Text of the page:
April 23, 2008

Diving with an Environmental Purpose – OceansWatch Team gets Reef Check EcoDiver Certified

By Jane Pares
Photos by Jos Hill


Sailors have long dreamt of a romantic paradise – dazzling white sand beaches caressed by waving palm trees and embraced by gently lapping waters all shades of blue and green, their boat anchored in a shimmering turquoise lagoon, the perfect platform from which to explore the enchanting world of the coral reef below – an underwater world alive with vibrant colour and activity.
Perfect as the picture sounds, all is not well in this captivating world and coral reefs need our help. Over 15% have been lost in the past decade and a further 30% are under severe threat. Anyone who has snorkelled or dived on a healthy coral reef will know how incredibly beautiful they are and what a fantastic variety of spectacularly colourful fish and other creatures inhabit their coral corners. They are the world’s most biologically diverse marine systems, are home to 25% of all fish in the ocean, provide livelihoods for their local human communities, and act as a sensitive barometer for the health of our planet—which impacts all of our lives.
This is why OceansWatch has just completed its first team training session in the Kingdom of Tonga for Reef Check EcoDiver certification. The stunningly beautiful island of Foa in the Ha’apai Group was the setting for an intensive but exciting week of learning to identify coral reef flora and fauna. Reef Check was established in 1997 and its survey techniques have been chosen by OceansWatch as part of their marine conservation programme.
Studying in paradise has its advantages. After several hours poring over pictures of fish, we were able to slip into the warm blue water and go looking for the real thing. Tropical fish must be the most colourful creatures in the world – the attention to detail is unparalleled – with many juvenile fish having completely different colours and markings than the adults. With such intensive study in the ‘classroom’ we quickly started differentiating between hard and soft corals, butterfly fish and angel fish, coral bleaching and damage by the Crown of Thorns starfish, sponges and ascidians.
The actual Reef Check programme covered 4¼ days and our last dive consisted of surveying a 50m transect in about 6m of water. It was absolutely fascinating examining the reef life at close quarters with our new-found understanding of its biodiversity. The Ha’apai Islands are a particularly unspoilt patch of paradise, but even so we discovered signs of negative impacts from activities such as intensive fishing, reef walking, and pollution. Even careless divers and snorkelers can negatively impact a healthy reef system.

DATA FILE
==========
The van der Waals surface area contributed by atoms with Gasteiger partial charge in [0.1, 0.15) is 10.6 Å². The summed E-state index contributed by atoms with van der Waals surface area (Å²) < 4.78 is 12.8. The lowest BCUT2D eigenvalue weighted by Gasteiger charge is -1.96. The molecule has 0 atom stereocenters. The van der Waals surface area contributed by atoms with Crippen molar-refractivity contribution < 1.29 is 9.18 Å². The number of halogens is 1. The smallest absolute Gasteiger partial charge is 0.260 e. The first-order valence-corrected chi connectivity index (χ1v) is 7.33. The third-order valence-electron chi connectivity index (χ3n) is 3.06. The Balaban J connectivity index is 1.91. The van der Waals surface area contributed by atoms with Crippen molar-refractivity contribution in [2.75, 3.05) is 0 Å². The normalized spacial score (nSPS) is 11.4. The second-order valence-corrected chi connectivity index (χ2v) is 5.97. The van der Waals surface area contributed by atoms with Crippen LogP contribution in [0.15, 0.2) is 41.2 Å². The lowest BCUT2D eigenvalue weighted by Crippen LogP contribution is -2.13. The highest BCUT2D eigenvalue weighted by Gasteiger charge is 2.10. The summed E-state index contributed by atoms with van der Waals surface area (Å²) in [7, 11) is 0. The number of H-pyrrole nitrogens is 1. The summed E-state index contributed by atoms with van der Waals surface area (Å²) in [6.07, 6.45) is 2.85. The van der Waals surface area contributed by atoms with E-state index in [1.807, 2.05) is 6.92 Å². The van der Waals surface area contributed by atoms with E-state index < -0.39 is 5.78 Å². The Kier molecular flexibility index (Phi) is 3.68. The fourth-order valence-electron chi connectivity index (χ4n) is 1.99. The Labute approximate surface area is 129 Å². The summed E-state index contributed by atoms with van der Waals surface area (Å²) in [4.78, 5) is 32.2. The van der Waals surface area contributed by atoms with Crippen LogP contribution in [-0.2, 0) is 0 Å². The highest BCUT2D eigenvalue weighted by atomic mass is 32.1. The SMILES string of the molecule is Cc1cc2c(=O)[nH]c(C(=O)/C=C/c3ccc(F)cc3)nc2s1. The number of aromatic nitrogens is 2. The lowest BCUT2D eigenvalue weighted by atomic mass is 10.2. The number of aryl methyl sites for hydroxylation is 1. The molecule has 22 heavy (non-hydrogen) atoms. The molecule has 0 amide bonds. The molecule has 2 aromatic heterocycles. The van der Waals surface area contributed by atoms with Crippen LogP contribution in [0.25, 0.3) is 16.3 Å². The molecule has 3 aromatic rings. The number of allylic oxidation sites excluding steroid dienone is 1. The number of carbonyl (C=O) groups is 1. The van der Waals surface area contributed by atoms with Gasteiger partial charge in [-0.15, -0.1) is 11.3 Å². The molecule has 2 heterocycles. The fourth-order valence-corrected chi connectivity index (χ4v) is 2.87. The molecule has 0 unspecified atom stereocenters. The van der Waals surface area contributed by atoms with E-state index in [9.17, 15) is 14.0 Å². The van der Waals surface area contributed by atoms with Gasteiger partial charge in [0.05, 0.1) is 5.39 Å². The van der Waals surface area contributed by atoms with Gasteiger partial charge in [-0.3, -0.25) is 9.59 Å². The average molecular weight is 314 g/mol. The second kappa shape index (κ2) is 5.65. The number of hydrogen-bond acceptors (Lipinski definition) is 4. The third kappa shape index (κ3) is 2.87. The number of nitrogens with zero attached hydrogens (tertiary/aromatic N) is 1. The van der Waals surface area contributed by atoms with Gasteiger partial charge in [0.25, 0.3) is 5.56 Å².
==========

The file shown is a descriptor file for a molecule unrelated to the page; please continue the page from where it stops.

The Reef Check data collection is fun to do and offers sailors and divers a wonderful opportunity to dive with a purpose– to help preserve our coral reefs. Their health is assessed in a broad brush survey involving the collection of data on certain indicator species of fish, invertebrates and other organisms, together with information on coral types, damage and disease. This is fed back to Reef Check headquarters and goes toward the search for solutions to the crisis threatening them. 
As a Reef Check certified diver for OceansWatch, you have the enviable opportunity to assist in this data collection, either by joining an established Reef Check team or by working with us to put a team together from your own boat.


 Exclusive to OceansWatch members is the chance to get Reef Check trained in the Pacific in the absolutely awesome setting of the Ha’apai Islands, Tonga. Let us know if you’re interested as we plan to organise a couple of training sessions this coming season.
Don’t worry if you can’t dive, because without any training at all you can still do something helpful. We can provide you with an underwater reef guide that will enable you to identify 52 different underwater creatures, and just by snorkelling over the reef and duck diving down you can collect useful data. Another way to help is by using the simple coral health chart from CoralWatch, which you can take snorkelling or diving with you. By matching colour codes on the chart with coral colour and type and recording the results, you can contribute to a global database on coral health.
OceansWatch links sailors and divers together with marine conservation projects, as well as forming partnerships with local island communities to work with them to find practical solutions to some of their most basic of problems.
The OceansWatch team stayed at Matafonua Lodge and used their lovely veranda-café as the perfect classroom setting.
The Reef Check programme was professionally delivered by trainer and OceansWatch member Jos Hill from Reef Check Australia, who worked long hours to get us up to speed on our identification.
Expert diving support and equipment was very kindly and efficiently given by Glenn Edney of Happy Ha’apai Divers, also an OceansWatch member and now certified as an OceansWatch Reef Check EcoDiver Trainer.